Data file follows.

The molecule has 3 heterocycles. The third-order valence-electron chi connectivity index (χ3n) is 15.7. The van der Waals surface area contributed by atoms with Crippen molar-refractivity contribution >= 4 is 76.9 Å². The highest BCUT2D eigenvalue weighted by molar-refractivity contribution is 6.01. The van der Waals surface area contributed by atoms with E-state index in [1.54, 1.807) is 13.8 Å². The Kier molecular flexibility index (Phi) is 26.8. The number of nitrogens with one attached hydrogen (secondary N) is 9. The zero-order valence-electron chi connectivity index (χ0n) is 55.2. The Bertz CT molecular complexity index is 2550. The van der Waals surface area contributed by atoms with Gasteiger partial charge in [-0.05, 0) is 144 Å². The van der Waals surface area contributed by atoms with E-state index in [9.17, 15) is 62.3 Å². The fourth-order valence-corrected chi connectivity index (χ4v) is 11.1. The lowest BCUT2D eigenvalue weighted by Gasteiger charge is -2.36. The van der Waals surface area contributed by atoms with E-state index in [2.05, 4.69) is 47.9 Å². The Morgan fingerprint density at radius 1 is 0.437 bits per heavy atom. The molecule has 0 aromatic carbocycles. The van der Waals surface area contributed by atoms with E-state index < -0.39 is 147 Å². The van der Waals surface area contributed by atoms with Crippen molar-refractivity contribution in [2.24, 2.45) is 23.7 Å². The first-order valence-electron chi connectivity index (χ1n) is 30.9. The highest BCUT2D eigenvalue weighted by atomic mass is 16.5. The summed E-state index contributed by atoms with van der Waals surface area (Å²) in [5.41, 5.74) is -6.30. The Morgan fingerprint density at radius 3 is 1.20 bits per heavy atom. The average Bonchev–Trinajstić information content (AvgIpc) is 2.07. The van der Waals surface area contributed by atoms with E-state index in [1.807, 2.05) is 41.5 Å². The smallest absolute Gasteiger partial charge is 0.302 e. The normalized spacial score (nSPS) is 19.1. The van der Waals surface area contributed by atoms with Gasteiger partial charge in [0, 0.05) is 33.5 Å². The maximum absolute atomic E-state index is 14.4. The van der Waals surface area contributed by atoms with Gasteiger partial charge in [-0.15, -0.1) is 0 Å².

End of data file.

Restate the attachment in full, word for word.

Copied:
The molecule has 3 heterocycles. The third-order valence-electron chi connectivity index (χ3n) is 15.7. The van der Waals surface area contributed by atoms with Crippen molar-refractivity contribution >= 4 is 76.9 Å². The highest BCUT2D eigenvalue weighted by molar-refractivity contribution is 6.01. The van der Waals surface area contributed by atoms with E-state index in [1.54, 1.807) is 13.8 Å². The Kier molecular flexibility index (Phi) is 26.8. The number of nitrogens with one attached hydrogen (secondary N) is 9. The zero-order valence-electron chi connectivity index (χ0n) is 55.2. The Bertz CT molecular complexity index is 2550. The van der Waals surface area contributed by atoms with Gasteiger partial charge in [-0.05, 0) is 144 Å². The van der Waals surface area contributed by atoms with E-state index in [9.17, 15) is 62.3 Å². The fourth-order valence-corrected chi connectivity index (χ4v) is 11.1. The lowest BCUT2D eigenvalue weighted by Gasteiger charge is -2.36. The van der Waals surface area contributed by atoms with E-state index in [2.05, 4.69) is 47.9 Å². The Morgan fingerprint density at radius 1 is 0.437 bits per heavy atom. The molecule has 0 aromatic carbocycles. The van der Waals surface area contributed by atoms with E-state index < -0.39 is 147 Å². The van der Waals surface area contributed by atoms with Crippen molar-refractivity contribution in [2.24, 2.45) is 23.7 Å². The first-order valence-electron chi connectivity index (χ1n) is 30.9. The highest BCUT2D eigenvalue weighted by atomic mass is 16.5. The summed E-state index contributed by atoms with van der Waals surface area (Å²) in [5.41, 5.74) is -6.30. The Morgan fingerprint density at radius 3 is 1.20 bits per heavy atom. The average Bonchev–Trinajstić information content (AvgIpc) is 2.07. The van der Waals surface area contributed by atoms with E-state index in [1.807, 2.05) is 41.5 Å². The smallest absolute Gasteiger partial charge is 0.302 e. The normalized spacial score (nSPS) is 19.1. The van der Waals surface area contributed by atoms with Gasteiger partial charge in [0, 0.05) is 33.5 Å². The maximum absolute atomic E-state index is 14.4. The van der Waals surface area contributed by atoms with Gasteiger partial charge in [-0.15, -0.1) is 0 Å².